One of the most recent topics of discussion lately is Apple’s new patent that could see them locking cellphones for pictures or recordings at a specific area, tackling the persistent issue of cellphone cameras floating during a concert or event. The idea has been embraced by some people annoyed by those who spend an entire show holding up their cellphone just to post a crappy video to Youtube or Facebook at the price of annoying those around them. Others were angered that anyone would try to take away their freedom from doing what they wanted at a concert. But there’s a band who came up with much simpler solution and you may like it.
Folk rock band The Lumineers (as in that “hey! ho!” band) recently played a series of secret shows where they performed their most recent album. With the concern of grainy videos popping everywhere on the Internet, the band joined efforts with the company Yondr to use their self-lock pouches to store the attendees’ phones and restrict its usage. Basically, it’s just a portable pouch that will remain locked if you’re near a certain area and can only be accessed by leaving its restriction zone.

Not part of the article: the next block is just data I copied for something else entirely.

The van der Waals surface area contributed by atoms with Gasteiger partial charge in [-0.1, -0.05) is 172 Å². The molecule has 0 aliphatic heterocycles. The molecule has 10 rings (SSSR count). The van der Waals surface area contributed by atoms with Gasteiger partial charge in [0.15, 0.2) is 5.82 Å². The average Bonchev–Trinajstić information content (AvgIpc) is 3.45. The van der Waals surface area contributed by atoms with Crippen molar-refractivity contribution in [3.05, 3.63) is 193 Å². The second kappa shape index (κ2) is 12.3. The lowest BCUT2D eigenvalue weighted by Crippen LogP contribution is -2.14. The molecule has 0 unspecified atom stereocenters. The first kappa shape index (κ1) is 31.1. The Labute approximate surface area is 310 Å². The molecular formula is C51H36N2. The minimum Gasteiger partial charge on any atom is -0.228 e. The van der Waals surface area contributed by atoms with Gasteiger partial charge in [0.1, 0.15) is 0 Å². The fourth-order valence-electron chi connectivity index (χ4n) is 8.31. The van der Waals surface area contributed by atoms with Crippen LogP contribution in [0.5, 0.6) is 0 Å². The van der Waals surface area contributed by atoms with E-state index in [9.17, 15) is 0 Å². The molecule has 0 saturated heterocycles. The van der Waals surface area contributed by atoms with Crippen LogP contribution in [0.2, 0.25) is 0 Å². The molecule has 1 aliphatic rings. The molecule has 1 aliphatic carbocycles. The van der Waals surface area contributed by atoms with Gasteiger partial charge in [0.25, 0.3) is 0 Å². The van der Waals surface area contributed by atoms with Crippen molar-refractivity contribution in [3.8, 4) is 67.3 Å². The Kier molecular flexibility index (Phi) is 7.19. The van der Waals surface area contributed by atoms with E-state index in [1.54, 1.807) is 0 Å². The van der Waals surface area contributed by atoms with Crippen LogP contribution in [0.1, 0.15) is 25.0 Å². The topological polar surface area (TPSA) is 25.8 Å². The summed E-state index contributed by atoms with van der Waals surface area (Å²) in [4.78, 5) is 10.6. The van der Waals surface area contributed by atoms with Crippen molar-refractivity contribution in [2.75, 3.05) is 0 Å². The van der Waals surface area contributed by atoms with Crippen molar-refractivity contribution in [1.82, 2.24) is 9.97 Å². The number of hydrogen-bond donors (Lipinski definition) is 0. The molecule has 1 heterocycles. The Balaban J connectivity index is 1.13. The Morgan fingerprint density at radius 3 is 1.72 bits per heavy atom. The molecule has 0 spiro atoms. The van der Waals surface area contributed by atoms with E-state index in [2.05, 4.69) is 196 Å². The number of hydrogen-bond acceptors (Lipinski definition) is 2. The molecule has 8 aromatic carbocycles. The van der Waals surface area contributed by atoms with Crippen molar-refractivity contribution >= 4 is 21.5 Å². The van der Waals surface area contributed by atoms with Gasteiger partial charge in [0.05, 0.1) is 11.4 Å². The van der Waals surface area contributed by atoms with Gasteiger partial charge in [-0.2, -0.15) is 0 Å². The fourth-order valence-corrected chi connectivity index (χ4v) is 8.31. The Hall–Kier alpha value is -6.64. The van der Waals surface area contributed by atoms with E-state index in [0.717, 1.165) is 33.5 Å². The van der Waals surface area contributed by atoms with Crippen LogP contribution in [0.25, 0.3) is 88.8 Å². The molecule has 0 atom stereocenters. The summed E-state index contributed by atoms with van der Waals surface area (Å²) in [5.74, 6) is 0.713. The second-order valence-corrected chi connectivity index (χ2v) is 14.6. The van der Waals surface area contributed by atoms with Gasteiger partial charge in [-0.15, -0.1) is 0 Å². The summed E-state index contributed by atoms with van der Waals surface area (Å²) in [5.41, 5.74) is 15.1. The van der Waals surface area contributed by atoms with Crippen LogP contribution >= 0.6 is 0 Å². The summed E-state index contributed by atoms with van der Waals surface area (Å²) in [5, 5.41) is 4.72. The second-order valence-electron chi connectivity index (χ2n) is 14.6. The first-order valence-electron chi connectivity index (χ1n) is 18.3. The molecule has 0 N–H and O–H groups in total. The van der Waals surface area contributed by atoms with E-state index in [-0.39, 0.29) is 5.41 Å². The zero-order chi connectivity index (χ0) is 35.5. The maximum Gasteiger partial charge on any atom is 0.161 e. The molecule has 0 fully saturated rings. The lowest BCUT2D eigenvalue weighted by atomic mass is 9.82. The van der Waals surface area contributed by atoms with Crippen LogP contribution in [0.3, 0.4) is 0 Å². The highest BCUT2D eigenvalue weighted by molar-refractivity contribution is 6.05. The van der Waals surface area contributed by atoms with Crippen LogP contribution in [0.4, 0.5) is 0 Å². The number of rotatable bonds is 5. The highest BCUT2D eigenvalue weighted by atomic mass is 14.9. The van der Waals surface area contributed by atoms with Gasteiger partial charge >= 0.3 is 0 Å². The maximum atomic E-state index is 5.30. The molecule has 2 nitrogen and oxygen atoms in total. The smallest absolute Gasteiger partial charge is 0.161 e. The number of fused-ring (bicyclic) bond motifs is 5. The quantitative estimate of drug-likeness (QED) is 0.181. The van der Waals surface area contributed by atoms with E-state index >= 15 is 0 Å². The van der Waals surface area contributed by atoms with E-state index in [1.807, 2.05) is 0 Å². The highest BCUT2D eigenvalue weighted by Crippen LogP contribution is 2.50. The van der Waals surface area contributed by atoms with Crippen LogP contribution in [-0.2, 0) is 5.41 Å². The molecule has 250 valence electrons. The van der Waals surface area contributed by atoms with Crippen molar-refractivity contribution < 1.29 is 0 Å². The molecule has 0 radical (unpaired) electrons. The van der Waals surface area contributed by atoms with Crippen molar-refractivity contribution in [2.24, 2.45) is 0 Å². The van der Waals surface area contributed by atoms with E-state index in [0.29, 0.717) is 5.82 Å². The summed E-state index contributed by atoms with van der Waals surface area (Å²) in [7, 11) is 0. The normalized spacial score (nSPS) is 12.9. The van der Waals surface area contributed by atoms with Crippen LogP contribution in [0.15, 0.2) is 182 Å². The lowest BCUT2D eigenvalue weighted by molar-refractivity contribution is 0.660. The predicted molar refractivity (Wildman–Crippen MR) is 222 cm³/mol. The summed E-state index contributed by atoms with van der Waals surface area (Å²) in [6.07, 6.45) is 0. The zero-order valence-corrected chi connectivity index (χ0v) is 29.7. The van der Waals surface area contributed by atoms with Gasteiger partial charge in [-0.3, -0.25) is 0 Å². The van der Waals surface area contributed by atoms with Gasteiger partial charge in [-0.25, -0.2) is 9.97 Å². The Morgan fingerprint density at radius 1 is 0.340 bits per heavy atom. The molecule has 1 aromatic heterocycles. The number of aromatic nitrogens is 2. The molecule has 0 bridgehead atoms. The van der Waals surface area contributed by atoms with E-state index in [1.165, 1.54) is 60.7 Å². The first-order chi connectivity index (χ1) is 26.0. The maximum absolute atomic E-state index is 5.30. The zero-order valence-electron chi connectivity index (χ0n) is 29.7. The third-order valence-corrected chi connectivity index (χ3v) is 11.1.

This technology has been around for a few years and has been tested by several venues in the Bay Area and various artists like Alicia Keys or comedians Louis C.K. and Dave Chappelle. This alternative seems to be effective, considering the lack of choppy cellphone videos of any of The Lumineers’ secret shows on Youtube and the acceptance from most of those who had to lock away their phones to enjoy the show, or at least most of them as frontman Wesley Schultz commented:
“If you can set it up so that people can’t get to their phones as easily or are deterred, people actually really welcome that,” he said. “It’s just such a strong force of habit in our lives right now.
“Even at one of the shows, a guy brought in a knife with him — just, he usually carries a knife, I guess — and he tried to stab through the case, and it’s got steel, I think, woven into it. So his knife got stuck in the thing, and then when he had to leave, he had the embarrassing deal of having to tell the people that he tried to open it, and they had to pry his knife loose.”
The idea definitely beats over yelling on stage to the crowd about putting their phone away and enjoying the moment, like a certain frontman of a rock band who may or may not have overreacted about it. It’s also a better alternative than making a blocking device that would affect recording public events, protests or law enforcement personnel.
[via Digital Music News]